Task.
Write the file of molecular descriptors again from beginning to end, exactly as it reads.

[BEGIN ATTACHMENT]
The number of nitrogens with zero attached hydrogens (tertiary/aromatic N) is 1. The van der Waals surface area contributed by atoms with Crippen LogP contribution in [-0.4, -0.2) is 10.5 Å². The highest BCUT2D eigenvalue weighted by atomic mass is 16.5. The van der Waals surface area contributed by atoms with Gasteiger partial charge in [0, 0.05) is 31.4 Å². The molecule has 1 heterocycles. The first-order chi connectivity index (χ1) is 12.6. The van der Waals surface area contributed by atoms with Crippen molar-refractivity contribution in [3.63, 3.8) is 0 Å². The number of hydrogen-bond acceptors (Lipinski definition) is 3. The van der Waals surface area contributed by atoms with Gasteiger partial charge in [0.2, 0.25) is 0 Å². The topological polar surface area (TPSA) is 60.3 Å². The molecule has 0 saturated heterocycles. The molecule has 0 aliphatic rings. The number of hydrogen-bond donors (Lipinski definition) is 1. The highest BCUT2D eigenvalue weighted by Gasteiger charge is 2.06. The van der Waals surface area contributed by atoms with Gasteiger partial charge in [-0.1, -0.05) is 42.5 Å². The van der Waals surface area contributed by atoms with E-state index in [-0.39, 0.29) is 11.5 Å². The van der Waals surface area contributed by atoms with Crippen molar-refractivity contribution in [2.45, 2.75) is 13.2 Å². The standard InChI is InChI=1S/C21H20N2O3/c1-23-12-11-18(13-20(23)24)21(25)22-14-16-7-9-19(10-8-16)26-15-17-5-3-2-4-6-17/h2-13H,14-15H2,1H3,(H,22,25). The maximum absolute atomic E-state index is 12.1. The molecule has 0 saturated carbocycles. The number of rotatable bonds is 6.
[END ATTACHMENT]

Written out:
The number of nitrogens with zero attached hydrogens (tertiary/aromatic N) is 1. The van der Waals surface area contributed by atoms with Crippen LogP contribution in [-0.4, -0.2) is 10.5 Å². The highest BCUT2D eigenvalue weighted by atomic mass is 16.5. The van der Waals surface area contributed by atoms with Gasteiger partial charge in [0, 0.05) is 31.4 Å². The molecule has 1 heterocycles. The first-order chi connectivity index (χ1) is 12.6. The van der Waals surface area contributed by atoms with Crippen molar-refractivity contribution in [3.63, 3.8) is 0 Å². The number of hydrogen-bond acceptors (Lipinski definition) is 3. The van der Waals surface area contributed by atoms with Gasteiger partial charge in [0.2, 0.25) is 0 Å². The topological polar surface area (TPSA) is 60.3 Å². The molecule has 0 saturated heterocycles. The molecule has 0 aliphatic rings. The number of hydrogen-bond donors (Lipinski definition) is 1. The highest BCUT2D eigenvalue weighted by Gasteiger charge is 2.06. The van der Waals surface area contributed by atoms with Gasteiger partial charge in [-0.1, -0.05) is 42.5 Å². The van der Waals surface area contributed by atoms with E-state index in [-0.39, 0.29) is 11.5 Å². The van der Waals surface area contributed by atoms with Crippen molar-refractivity contribution in [2.45, 2.75) is 13.2 Å². The standard InChI is InChI=1S/C21H20N2O3/c1-23-12-11-18(13-20(23)24)21(25)22-14-16-7-9-19(10-8-16)26-15-17-5-3-2-4-6-17/h2-13H,14-15H2,1H3,(H,22,25). The maximum absolute atomic E-state index is 12.1. The molecule has 0 saturated carbocycles. The number of rotatable bonds is 6.